Air Force veteran David Knapp of California has been in partial remission since starting a pemetrexed clinical trial at the Stanford Cancer Institute. Knapp was first diagnosed with pleural mesothelioma and underwent a combination of surgery, radiation and chemotherapy. He has taken a realistic approach to his current condition.
At this point, it’s just a matter of buying some time. And buying time is good. I’ve been pretty darn lucky my whole life.”
— David Knapp, Air Force veteran diagnosed with pleural mesothelioma in 2016.
Doctors don’t say the word “cured” when it comes to cancers such as mesothelioma because it is generally thought to be an incurable condition. Complete remission does not mean a patient is cured.
Patients should continue with checkups despite the absence of symptoms. The follow-up care will include regular blood tests, imaging scans and physical exams.
Even with the latest and best cancer treatments, mesothelioma tumor cells can remain unnoticed in the body. When those cells begin to multiply again — which they usually do at some point after remission — this condition is called a clinical relapse or a recurrence.
Cancer recurrence is typically defined as a return of the cancer after treatment and after an extended period of remission. Meanwhile, cancer progression is when the condition worsens or spreads.
The difference between recurrence and progression is often murky with mesothelioma because progression and relapse are inevitable.
Mesothelioma recurrence is generally impossible to avoid, even after the most aggressive surgery, multimodal treatments and adjuvant follow-up therapy. The recurrence of mesothelioma cancer stems from the disease’s tumors, which can spread through the lining of the lungs, heart and abdomen.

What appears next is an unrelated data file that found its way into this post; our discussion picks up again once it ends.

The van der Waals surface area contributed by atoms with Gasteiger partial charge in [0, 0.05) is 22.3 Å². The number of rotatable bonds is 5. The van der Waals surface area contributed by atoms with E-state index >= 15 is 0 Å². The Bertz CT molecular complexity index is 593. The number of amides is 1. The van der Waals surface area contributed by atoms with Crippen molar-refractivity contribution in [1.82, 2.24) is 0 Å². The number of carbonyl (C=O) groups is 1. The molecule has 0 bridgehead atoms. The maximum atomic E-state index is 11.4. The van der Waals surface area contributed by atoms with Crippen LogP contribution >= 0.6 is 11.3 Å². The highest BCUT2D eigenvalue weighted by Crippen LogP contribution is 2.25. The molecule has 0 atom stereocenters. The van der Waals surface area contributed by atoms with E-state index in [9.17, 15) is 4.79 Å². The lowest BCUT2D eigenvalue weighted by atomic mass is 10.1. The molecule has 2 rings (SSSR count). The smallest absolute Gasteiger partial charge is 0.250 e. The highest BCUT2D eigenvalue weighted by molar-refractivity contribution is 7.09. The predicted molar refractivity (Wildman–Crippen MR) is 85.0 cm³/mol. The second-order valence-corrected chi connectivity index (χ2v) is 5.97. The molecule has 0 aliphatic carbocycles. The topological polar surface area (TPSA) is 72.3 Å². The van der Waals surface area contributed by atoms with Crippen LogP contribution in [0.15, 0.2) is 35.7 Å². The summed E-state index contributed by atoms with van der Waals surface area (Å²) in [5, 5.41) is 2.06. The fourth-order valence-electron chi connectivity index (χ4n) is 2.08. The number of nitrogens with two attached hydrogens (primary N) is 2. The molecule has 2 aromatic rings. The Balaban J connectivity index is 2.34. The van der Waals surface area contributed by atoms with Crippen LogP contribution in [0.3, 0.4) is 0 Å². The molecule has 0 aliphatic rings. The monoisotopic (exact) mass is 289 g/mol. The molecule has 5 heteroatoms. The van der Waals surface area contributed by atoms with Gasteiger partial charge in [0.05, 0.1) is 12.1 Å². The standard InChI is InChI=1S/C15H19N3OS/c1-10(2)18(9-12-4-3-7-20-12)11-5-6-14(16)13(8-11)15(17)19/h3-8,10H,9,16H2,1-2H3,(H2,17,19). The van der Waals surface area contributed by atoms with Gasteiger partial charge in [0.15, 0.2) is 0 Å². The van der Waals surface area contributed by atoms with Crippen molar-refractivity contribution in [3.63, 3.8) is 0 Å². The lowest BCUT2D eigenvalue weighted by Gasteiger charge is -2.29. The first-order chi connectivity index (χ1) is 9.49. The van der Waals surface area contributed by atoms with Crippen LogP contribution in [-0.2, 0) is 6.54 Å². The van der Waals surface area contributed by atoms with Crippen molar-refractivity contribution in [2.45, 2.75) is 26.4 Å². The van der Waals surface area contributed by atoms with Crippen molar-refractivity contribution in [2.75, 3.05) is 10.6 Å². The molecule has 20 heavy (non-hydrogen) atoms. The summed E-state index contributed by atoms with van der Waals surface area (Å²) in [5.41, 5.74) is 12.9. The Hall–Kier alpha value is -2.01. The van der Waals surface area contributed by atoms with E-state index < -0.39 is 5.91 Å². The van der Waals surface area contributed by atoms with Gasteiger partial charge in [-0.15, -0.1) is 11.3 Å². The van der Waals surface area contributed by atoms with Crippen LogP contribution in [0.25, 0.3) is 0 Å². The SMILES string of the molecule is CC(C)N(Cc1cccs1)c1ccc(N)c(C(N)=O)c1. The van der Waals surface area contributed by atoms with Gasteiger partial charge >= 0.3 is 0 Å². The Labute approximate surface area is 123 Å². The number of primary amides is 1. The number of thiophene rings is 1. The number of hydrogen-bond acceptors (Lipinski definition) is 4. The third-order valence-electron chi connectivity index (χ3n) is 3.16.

The proximity of tumors to vital organs makes it difficult for surgeons to completely eliminate despite the most advanced medical technology. The key is to delay and keep the eventual recurrence under control for as long as possible.
The most common mesothelioma treatments to control remission include the aggressive extrapleural pneumonectomy and the lung-sparing procedure known as the pleurectomy/decortication.
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A recent Italian study covering a 20-year period showed that 93 percent of malignant pleural mesothelioma patients who opted to undergo an aggressive extrapleural pneumonectomy (EPP) surgery later developed tumor recurrence, highlighting the inadequacy of current treatment strategies and underscoring the difficulty of dealing with this disease.
Another six-year study from Toronto General Hospital followed 60 patients who were healthy enough for the EPP surgery. Their median survival rate was 14 months. However, the five-year postoperative survival rate was only 10 percent.
EPP is an extensive procedure intended to remove the disease fully from the body. It extracts the affected lung and everything around it that could be affected in the future, including the pleura, the lining around the lung, and the pericardium, which is the lining around the heart.
It also involves removing parts of the diaphragm, which is later rebuilt with prosthetic material.